Also we kinda have to try to future-proof things like this, WHEN the Help is updated, (not IF, which can be the case for custom page solutions and things like the kbase) then the Primer would then be updated with it and the Help itself is getting more and more attention and would likely be the best hands to place it in for the time being.

Since the main time investment will be the content creation itself and not the medium its loaded into, if there is enough interest (there will be) it may very well get its own page and web UI but I was just trying to be as open as possible about our thinking on the subject since everyone is having to wait.

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That got filed as a bug and wasn't something that could be fixed rapidly unfortunately, did Chrome or Firefox on that device have the issue as well? I only got it replicated on the built in Safari browser, it was also specific to Apple devices at certain resolutions, which was weird for mobile and slowed down my replication of it as I had to hunt down various iPad flavors.

Yes - Firefox on both my iPad and iPhone 5S had the issues that I oultined in that post. Chrome was installed on my iPhone and had the same issues; I'll install Chrome on my iPad to see how it works and post back my results to that thread.

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  • Vectorworks, Inc Employee

Thank you, sorry, I only have android devices quickly at hand.

EDIT: Stole my bosses iPad and was able to confirm (Thanks Juan!). Seems especially bad if it goes to landscape, apparently its to do with how iOS is reporting pixel width and height of a display to the web UI we use for the Help. Even though I wasn't super clear on it, it looks like the Tech Pubs team is on top of it and its expected to be fixed.

Edited by JimW
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Nice intro Tim and agree, I have little programming knowledge and I was thinking I would have to learn Python to understand Marionette better as the terminology is mostly foreign to me.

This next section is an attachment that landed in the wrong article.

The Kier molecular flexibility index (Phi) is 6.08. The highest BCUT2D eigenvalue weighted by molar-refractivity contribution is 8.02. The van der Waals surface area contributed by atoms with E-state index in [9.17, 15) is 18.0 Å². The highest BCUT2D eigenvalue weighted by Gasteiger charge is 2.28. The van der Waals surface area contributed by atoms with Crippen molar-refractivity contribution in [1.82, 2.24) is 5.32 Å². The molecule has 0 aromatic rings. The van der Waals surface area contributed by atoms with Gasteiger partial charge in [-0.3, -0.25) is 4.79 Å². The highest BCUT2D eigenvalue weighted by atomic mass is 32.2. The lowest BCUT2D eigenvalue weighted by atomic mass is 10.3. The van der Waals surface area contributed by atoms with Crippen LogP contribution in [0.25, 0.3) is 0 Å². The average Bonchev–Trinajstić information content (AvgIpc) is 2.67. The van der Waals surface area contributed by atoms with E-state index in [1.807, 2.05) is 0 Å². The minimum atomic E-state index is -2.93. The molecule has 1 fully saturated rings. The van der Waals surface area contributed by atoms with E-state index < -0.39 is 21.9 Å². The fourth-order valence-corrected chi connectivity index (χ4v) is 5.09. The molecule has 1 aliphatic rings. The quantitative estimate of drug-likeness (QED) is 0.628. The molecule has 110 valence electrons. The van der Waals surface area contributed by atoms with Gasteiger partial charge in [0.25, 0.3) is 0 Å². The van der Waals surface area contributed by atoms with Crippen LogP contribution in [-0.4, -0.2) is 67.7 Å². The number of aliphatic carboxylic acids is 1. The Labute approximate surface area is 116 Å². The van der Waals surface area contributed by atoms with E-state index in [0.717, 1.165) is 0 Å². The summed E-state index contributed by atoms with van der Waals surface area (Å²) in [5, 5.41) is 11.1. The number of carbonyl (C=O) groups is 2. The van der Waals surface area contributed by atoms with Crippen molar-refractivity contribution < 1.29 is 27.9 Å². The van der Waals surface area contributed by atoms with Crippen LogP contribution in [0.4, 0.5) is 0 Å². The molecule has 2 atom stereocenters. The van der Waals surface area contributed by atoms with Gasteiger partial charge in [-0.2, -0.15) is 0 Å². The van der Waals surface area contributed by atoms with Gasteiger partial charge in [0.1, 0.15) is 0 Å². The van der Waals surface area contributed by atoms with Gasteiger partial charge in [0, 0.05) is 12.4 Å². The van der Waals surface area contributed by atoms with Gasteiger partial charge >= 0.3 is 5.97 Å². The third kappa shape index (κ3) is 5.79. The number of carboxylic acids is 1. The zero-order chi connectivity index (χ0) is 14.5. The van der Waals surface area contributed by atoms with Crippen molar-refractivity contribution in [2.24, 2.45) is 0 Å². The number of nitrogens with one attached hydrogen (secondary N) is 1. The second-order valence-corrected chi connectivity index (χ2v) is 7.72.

But maybe I should venture into it as I did a little bit of C++ a while ago.

Await with anticipation but this is possibly on the bottom of the workload list (12hrs aday) and on top of ones idle time list (-12hrs a day).

Dynamo Primer.What a great site, Something else to play with.

Edited by Alan Woodwell
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  • 1 month later...

I'll second that request. I just started playing with Marionette last night and while I can see the power and potential, I'm stumped by some of the basics.

That 6 video series was very helpful. It gave me enough of an overview to try my first network, but we need quite a bit more.

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I love what Marionette can do especially when it comes to making parametric objects to which I have some ideas I'd like to try and make for the objects I need almost everyday in my work. My head often spins trying to grasp what I need and when I need it when putting together a network. So I very much second everything that is being put forward here on this particular thread. I'm a very visual learner.